Mark Twain’s article, “Concerning the Jews,” has been in print for some 100 years. The article was written in response to a letter which Twain received “from a lawyer,” portions of which are included in the article.
In conjunction with my research at the Mark Twain Papers at UC Berkeley, I discovered the name of the lawyer who wrote that letter, Grant I. Rosensweig, of Kansas City, Mo. The information operator in Kansas City provided a current listing with the last name Rosensweig, and I called. Grant I. had been a relative, I was told. I shared my discovery that Grant I. had written a letter which provided the core of an article written by Mark Twain about the Jews.
“The Mark Twain?!”
“Yes, the Mark Twain.”
I was not sure whether the exclamation/question reflected his surprise that a relative of his had corresponded with the Mark Twain, or that, Mark Twain had written about the Jews.
I have, for 30 years, had the same dual response from so many individuals when, in conversations or lectures, I related one of my latest Mark Twain adventures, literary as they might be.
“The Mark Twain?” they ask. “I didn’t know he wrote anything about Jews.”
Twain did indeed write about Jews, Judaism and Jewish life in America and abroad. He wrote over 20 stories, articles, letters and notebook references about Jews, many unpublished. What he wrote provides his perception of Jews and his analysis of the relationship between Jews and non-Jews. An additional treasure within these writings is the key to Twain’s analysis of human relations between all people and his understanding of how human nature impacts the formation and perpetuation of prejudice and bigotry. Twain further offers a range of strategies as options in response.
Mark Twain’s Jewish writings find themselves in and out of favor among those who have read them, or portions of them. Only “Concerning the Jews” has received some public recognition through regular publication with assessments of Twain’s Jewish attitudes primarily limited to the content of that article. It is only by examining the sum of the extensive collection of Jewish materials in Twain’s stories, letters, and notebooks that we can learn what he truly had to say about Jews.
This collection is also significant as a source of what Twain had to say about other areas of concern: (1) The nature of the society in which the Jews lived; (2) the nature of relations between dominant cultures and minority cultures; and, (3) the relationship between minority cultures in a multicultural society.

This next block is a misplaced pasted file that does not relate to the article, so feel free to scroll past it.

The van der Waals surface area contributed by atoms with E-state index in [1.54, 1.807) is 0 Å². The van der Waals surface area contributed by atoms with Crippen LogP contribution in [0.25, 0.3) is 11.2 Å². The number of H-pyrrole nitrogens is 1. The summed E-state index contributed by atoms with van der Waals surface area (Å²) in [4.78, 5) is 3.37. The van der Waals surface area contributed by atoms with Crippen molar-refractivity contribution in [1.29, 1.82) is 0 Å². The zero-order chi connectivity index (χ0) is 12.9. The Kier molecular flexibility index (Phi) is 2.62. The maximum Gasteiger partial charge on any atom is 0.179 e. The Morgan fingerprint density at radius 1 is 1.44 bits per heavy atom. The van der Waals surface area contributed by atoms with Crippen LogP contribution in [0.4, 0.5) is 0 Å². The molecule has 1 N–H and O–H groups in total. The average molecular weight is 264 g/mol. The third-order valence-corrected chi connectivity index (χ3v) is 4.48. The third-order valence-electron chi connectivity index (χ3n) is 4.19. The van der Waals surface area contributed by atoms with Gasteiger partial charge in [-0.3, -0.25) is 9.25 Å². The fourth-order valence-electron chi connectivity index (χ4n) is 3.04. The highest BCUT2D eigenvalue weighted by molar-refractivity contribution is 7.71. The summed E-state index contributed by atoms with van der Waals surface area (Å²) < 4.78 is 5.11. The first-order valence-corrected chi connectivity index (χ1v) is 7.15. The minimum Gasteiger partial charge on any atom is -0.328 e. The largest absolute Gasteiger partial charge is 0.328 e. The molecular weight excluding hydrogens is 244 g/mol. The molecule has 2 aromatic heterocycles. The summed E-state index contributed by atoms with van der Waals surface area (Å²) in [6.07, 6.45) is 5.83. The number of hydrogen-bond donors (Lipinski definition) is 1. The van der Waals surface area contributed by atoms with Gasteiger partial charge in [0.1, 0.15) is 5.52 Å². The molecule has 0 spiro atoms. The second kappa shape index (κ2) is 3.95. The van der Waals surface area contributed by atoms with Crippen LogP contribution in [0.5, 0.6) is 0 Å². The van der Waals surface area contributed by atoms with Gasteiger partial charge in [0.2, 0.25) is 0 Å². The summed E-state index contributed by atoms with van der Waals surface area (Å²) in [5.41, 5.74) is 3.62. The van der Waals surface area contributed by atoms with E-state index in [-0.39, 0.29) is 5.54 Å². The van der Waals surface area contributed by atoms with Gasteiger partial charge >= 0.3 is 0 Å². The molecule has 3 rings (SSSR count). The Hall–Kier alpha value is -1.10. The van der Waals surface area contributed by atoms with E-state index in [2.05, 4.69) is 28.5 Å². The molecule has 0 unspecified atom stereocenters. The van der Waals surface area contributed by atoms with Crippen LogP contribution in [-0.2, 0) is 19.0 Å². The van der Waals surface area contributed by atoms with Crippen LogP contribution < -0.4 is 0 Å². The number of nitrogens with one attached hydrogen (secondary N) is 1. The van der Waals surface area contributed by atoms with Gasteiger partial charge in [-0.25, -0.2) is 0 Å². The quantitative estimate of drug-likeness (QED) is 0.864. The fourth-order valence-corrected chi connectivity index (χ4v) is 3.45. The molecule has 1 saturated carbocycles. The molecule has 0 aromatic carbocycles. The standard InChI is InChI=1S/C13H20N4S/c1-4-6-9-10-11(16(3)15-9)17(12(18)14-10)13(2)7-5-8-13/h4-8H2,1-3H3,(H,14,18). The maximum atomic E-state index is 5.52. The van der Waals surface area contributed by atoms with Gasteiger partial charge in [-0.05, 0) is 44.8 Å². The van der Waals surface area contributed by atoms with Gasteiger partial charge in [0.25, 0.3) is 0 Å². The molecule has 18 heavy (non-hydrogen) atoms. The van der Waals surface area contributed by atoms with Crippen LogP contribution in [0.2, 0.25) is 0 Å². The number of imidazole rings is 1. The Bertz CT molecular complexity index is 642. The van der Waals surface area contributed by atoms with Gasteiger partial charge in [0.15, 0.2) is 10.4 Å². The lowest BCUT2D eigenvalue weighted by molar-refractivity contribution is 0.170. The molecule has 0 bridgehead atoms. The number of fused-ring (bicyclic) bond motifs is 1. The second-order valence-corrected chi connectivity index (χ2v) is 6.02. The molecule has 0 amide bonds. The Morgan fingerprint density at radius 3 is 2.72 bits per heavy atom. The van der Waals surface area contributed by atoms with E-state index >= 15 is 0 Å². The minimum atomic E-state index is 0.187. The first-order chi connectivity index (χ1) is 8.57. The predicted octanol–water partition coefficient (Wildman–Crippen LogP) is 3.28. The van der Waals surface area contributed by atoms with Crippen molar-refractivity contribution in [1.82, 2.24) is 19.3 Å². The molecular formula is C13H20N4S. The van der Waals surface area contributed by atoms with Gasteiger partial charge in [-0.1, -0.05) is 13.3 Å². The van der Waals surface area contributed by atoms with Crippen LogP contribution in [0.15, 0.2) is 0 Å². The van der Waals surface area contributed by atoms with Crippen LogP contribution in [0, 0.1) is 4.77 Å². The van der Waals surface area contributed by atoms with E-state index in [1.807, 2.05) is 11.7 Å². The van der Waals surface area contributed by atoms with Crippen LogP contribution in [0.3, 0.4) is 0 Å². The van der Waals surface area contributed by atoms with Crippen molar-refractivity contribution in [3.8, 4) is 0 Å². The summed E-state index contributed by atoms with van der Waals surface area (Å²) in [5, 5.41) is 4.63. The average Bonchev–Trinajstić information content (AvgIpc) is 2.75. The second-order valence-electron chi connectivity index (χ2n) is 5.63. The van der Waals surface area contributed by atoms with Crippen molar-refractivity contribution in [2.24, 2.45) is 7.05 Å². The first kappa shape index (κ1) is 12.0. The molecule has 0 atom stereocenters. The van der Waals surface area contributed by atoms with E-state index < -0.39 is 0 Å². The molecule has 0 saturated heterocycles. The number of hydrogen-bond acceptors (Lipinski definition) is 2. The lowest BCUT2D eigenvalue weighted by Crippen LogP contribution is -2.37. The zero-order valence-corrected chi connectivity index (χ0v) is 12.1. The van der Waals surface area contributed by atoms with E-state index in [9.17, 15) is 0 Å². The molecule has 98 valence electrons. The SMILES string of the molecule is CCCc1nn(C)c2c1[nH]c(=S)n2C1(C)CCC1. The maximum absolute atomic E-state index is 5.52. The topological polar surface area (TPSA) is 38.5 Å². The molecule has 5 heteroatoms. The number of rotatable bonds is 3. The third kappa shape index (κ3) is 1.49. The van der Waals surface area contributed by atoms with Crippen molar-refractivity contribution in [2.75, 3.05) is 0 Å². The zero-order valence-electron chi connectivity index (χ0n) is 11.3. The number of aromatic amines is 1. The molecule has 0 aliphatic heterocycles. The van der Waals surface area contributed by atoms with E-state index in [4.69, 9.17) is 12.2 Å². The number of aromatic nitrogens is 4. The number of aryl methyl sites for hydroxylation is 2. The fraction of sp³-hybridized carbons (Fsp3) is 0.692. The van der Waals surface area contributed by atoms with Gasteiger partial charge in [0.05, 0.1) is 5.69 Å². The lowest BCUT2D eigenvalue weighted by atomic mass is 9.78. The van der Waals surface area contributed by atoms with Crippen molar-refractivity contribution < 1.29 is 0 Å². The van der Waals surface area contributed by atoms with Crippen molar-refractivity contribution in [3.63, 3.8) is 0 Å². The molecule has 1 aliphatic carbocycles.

Twain’s analysis of the relationship between Jews and the dominant culture is a model for understanding the relationship between any minority culture and the dominant culture. Furthermore, as the dominance of one culture in America slips away, we reach the inevitable point when American cultural is a multi-culture. Twain’s analysis provides us with insights into human relations in our developing multi-cultural society.
When I first read “Concerning the Jews” in the 1970’s, I was taken by the depth of Twain’s interest in Jewish matters. He lived in a world in which he could have ignored the Jewish question and certainly the Jewish questioner. I read with pride, motivated by the knowledge that someone of Mark Twain’s stature chose to address Jewish issues.
I also read selectively, attributing certain uncomfortable passages to (1) Twain’s satire, and (2)contemporary myths/stereotypes. After all, if in “Concerning the Jews,” he categorized anti-Semites as “individuals handicapped in that way,” what did it matter if, along the way,his stories and notebooks retained some current stereotypes.
I allowed myself to value what Twain had to say in “Concerning the Jews” and sought insights into his admiration and support for Jews. Discovery after discovery revealed writings that confirmed his position as an advocate for Jews and for all oppressed individuals and cultures. In his personal writings and in a series of stories, he challenged Jewish stereotypes and those who promoted them.
Among the dozens of documents, five form the core of Twain’s writings on Jewish issues, complete with Twain’s humor, satire, and insights:
An anecdote in Mark Twain’s Autobiography, where he describes the first Jews he ever met, two Jewish classmates in his elementary school in Hannibal, MO;
A segment in Captain Stormfield’s Visit to Heaven, when Stormfield has a brief, but significant, encounter with a Jew;
Two versions of a story entitled by later editors as “Randall’s Jew Story” and “Newhouse’s Jew Story,”
where a non-Jew rebukes his friends for demeaning Jews; A letter to the Editor of The American Hebrew, a New York journal, in which he responded to their request for his observations about Jewish issues;
The article, “Concerning the Jews.”
And From Mark Twain – Then and Now…
…I have weighed their people ever since in scales which are not loaded.
An untitled story by Mark Twain, in which a character examines his old prejudices
…I have weighed people ever since in scales which are not loaded.
A contemporary version of Mark Twain’s statement